Dr. Alan Fine and his research team are discovering how people learn and remember by examining the brains of tiny transparent fish called zebrafish. “We can actually see into the fish’s brains under a microscope and trace the functional changes that take place as they form new synapses,” says Dr. Fine, a professor in Dalhousie’s Department Physiology & Biophysics.

To stimulate learning and memory in the zebrafish, Dr. Fine and his colleagues are teaching the fish to associate new odours with the imminent arrival of food. Fluorescent proteins in transgenic fish reveal the molecular mechanisms involved in the learning process, providing clues to what happens inside the brain when animals—and people—learn.

As Dr. Fine explains, we have to modify the synapses among neurons—that is, the connections among brain cells—in order to learn something new. To retain information, we need to maintain these altered connections. “If you have large networks of interconnected neurons, with the right kinds of modifiable connections, you can store and recall information effectively,” he notes. “If the connections among neurons become less changeable, it becomes difficult to lay down new memories or retrieve previously stored information.”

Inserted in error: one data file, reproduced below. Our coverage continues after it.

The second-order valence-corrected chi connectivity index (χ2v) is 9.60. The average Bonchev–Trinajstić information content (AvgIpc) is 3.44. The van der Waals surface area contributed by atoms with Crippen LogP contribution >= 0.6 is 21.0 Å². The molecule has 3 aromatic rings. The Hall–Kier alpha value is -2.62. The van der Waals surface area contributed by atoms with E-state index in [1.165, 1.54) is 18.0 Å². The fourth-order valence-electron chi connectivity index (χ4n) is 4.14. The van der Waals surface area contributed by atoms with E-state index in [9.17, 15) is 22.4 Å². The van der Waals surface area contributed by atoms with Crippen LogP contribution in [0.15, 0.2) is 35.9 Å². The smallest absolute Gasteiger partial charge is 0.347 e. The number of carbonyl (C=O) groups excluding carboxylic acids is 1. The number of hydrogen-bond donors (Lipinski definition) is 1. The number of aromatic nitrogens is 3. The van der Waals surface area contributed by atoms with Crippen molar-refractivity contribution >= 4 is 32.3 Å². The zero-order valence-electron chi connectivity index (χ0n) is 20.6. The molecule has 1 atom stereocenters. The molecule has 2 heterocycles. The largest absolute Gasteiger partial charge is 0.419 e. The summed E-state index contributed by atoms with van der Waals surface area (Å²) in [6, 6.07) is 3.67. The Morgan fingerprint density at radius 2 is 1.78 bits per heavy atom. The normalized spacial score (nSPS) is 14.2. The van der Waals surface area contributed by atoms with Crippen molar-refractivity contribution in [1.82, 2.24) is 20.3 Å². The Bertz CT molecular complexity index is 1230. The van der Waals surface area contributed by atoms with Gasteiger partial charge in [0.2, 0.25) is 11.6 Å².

By learning what biochemical changes take place as synaptic connections are formed, strengthened, weakened, or broken, Dr. Fine and his team are identifying specific targets for potential new drugs that could be used for treating or preventing memory loss. His work has clear implications for Alzheimer disease, but also for schizophrenia, autism and other disorders that are affected by the number and strength of synaptic connections in the brain.

“Understanding the fundamental processes of synapse modification is essential to developing effective therapies for memory loss, Alzheimer disease and other neurological and psychiatric problems,” says Dr. Fine.



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